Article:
This morning we suggest reading chapters seven and eight of Song of Songs to accompany Hudson’s commentary.
It is comparatively easy to lay the sacrifice on the altar that sanctifies the gift, but it requires divine compulsion – the cords of love – to retain it there. So here the bride would be set and fixed on the heart and on the arm of him who is henceforth to be her all in all, that she may evermore trust only in that love, be sustained only by that power.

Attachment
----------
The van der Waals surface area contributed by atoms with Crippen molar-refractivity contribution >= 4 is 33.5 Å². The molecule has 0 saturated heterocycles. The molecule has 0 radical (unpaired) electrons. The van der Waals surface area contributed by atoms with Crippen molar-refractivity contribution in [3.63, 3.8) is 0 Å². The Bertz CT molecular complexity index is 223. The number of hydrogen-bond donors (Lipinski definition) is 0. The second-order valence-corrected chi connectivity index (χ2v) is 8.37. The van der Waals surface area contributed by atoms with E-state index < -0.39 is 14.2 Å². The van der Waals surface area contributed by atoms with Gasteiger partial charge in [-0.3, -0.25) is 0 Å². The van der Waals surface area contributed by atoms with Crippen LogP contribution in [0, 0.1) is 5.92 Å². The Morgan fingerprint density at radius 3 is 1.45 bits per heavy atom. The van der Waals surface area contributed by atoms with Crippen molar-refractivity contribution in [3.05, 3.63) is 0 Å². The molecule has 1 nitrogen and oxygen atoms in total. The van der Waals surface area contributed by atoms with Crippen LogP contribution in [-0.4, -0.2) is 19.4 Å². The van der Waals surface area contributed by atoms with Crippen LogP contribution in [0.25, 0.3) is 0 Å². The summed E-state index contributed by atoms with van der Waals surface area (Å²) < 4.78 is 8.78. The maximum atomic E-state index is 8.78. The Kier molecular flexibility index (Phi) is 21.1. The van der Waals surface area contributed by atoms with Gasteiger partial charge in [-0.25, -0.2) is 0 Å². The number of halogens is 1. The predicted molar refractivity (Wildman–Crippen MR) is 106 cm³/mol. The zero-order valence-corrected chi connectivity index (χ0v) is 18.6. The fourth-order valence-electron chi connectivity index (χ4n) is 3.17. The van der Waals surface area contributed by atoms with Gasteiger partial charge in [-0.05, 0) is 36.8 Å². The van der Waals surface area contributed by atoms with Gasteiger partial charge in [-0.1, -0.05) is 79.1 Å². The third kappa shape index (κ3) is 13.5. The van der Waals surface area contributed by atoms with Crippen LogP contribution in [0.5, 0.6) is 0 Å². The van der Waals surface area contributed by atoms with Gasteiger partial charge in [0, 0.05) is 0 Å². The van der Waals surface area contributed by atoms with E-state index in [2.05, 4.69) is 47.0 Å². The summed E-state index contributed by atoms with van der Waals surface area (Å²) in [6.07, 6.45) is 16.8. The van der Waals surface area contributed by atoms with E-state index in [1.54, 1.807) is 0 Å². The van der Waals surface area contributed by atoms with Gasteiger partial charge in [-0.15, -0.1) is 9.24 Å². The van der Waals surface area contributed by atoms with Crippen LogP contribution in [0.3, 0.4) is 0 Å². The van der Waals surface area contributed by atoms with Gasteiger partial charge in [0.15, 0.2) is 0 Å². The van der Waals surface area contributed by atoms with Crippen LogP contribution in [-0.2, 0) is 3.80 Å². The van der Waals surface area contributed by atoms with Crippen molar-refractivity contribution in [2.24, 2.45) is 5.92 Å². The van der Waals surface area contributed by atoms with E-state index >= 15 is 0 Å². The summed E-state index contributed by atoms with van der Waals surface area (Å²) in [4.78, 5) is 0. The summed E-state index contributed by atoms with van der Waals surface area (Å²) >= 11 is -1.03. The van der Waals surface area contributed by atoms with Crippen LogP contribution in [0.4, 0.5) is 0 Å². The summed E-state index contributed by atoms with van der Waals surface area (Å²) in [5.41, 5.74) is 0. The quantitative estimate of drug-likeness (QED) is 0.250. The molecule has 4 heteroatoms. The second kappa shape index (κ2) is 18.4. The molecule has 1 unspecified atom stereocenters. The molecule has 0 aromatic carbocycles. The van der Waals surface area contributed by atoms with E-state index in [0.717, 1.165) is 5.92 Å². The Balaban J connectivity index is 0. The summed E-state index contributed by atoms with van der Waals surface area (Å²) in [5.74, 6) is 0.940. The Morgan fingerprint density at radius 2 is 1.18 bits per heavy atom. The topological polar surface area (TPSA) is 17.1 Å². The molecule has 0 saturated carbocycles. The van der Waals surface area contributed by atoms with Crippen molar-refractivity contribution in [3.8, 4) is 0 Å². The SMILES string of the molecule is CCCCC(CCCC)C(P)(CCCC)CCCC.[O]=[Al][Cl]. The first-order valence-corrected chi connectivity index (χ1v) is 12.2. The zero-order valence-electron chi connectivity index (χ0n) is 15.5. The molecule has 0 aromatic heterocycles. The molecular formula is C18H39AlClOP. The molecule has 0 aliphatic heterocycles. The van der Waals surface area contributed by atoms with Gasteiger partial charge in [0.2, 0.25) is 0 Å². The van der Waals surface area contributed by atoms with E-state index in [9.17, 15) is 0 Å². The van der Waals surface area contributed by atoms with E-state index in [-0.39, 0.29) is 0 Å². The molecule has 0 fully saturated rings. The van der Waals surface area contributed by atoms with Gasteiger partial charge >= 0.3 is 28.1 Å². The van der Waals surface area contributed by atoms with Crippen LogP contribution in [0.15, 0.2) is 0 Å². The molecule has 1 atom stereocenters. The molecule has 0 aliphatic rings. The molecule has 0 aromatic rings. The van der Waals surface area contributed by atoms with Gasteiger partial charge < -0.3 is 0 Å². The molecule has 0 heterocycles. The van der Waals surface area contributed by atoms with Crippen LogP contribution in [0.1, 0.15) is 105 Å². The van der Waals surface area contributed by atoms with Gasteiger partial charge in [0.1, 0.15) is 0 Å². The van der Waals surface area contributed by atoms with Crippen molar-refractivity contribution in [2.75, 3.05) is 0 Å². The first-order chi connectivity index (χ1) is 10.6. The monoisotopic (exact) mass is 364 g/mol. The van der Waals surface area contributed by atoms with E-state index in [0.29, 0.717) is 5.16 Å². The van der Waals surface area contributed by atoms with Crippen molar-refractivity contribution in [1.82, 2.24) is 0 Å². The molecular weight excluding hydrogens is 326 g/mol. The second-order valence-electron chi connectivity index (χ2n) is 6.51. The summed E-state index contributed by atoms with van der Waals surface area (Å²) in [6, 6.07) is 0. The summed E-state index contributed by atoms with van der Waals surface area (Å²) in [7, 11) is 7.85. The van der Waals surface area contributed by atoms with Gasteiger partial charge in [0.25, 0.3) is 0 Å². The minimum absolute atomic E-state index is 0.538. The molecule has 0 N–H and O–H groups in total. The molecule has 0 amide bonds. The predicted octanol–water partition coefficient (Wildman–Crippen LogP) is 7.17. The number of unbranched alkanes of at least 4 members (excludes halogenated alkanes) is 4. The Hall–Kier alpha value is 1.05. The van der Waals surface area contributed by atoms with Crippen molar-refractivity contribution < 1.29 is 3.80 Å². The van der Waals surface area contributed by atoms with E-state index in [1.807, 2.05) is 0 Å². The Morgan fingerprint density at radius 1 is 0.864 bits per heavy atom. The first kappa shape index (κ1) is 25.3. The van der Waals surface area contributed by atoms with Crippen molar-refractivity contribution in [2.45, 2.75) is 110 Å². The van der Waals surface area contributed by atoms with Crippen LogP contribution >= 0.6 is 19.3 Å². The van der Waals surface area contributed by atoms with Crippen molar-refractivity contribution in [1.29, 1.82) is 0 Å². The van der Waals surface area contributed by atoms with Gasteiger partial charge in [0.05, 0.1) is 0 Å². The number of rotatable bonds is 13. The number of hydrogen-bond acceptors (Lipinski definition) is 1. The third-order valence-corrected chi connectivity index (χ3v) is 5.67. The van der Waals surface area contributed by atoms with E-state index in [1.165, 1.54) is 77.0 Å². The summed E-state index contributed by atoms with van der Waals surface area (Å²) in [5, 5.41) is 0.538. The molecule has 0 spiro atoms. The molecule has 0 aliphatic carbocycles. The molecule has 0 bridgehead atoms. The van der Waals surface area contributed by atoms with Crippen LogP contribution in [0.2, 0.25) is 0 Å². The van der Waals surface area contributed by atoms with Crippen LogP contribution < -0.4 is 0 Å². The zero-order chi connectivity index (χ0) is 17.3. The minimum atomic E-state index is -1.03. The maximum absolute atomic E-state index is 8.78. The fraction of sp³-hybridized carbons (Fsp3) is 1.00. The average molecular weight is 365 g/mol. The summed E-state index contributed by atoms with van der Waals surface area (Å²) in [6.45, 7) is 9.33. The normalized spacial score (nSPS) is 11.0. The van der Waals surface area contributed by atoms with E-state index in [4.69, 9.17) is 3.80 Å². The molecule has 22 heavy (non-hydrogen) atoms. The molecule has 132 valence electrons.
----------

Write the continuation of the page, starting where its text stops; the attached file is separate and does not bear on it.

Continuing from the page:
The love which grace has begotten in the heart of the bride is itself divine and persistent; many waters cannot quench it, nor the floods drown it.
To the soul really rescued by grace, no bribe to forsake God’s love will be finally successful. ‘If a man would give all the substance of his house for love, he would utterly be condemned.’
- J. Hudson Taylor, “Union and Communion” – A commentary of the Song of Songs